Rising risk from bites


TWEED residents are urged to take precautions against mosquito bites after record numbers of cases on the North Coast of the Ross River and Barmah Forest viruses.

Every local authority district from Port Macquarie to the Tweed has recently reported cases of the mossieborne viruses.

Hotspots for Ross River virus are Byron Shire (21 cases) and Coffs Harbour (20 cases), with more than 10 reported cases in each of the Tweed, Lismore, Kempsey and Port Macquarie authority areas.

The highest per capita rates for Barmah Forest virus are the Bellingen, Nambucca and Kempsey council areas.

North Coast Area Health Service Public Health Director Paul Corben yesterday said: "Late summer rainfall, high tides and warm conditions over recent weeks have provided ideal breeding conditions for mosquitoes and this has been reflected in the high mosquito numbers at some of our trapping sites.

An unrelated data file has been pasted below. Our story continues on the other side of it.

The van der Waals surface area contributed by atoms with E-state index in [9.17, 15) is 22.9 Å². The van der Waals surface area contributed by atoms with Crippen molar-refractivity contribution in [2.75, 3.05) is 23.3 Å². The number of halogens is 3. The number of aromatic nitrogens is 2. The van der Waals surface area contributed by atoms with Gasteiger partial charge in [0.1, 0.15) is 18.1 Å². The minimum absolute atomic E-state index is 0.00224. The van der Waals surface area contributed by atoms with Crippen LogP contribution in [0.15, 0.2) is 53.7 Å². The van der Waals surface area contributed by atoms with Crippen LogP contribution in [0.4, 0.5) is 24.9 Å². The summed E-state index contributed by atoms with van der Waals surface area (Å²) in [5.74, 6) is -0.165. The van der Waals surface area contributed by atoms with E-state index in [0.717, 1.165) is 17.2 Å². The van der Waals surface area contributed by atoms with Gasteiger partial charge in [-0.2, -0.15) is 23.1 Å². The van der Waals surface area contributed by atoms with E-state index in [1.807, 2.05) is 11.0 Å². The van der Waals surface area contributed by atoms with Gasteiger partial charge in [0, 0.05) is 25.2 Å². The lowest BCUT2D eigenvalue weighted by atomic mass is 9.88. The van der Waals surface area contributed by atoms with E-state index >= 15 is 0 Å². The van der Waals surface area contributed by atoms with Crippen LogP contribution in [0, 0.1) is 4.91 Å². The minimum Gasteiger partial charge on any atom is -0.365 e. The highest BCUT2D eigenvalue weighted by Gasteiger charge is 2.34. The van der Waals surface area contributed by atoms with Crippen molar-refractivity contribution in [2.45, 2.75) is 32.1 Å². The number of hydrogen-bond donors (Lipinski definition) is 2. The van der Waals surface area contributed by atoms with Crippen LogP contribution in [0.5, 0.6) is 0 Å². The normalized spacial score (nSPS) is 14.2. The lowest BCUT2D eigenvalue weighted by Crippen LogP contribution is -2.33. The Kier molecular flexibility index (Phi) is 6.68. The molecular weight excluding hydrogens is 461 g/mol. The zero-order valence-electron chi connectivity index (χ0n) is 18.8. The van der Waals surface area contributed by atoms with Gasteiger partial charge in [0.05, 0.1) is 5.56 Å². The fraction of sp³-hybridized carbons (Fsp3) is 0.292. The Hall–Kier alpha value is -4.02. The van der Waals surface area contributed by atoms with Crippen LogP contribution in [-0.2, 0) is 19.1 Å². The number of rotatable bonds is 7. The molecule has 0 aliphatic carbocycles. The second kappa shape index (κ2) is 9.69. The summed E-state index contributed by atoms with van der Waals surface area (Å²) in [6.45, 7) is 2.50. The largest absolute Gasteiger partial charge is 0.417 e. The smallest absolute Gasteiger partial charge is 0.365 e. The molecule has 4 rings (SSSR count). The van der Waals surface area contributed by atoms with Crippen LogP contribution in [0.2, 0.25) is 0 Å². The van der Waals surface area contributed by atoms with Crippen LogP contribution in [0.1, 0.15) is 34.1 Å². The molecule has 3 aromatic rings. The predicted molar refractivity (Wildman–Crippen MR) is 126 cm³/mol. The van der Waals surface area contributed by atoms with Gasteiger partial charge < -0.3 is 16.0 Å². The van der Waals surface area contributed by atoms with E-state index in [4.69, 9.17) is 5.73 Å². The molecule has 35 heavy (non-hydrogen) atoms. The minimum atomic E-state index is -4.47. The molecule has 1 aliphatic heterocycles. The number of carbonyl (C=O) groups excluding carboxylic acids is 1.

"Finding these viruses in local mosquitoes confirms the risk to North Coast residents of contracting Ross River virus or Barmah Forest virus from mosquito bites.

"So far this year, we have 132 reported cases of Ross River virus, with 75 in the first half of March alone.

"This is the highest number of cases reported in this period in a decade and almost six times the average number of cases for the same period over the past five years.

"We have also received 61 reported cases of Barmah Forest virus infection, almost double the five-yearly average for this time of year.

"We are now heading into the peak season for mosquitoborne illness, which usually occurs in April and May.

"We could be in for a very bad year.

"We strongly advise people to protect themselves from mosquito bites, especially during the Easter break."

Mr Corben urged locals to clean up mosquito breeding sites, cover up and use insect repellent.

He said the virus symptoms are flu-like and can last for several months.

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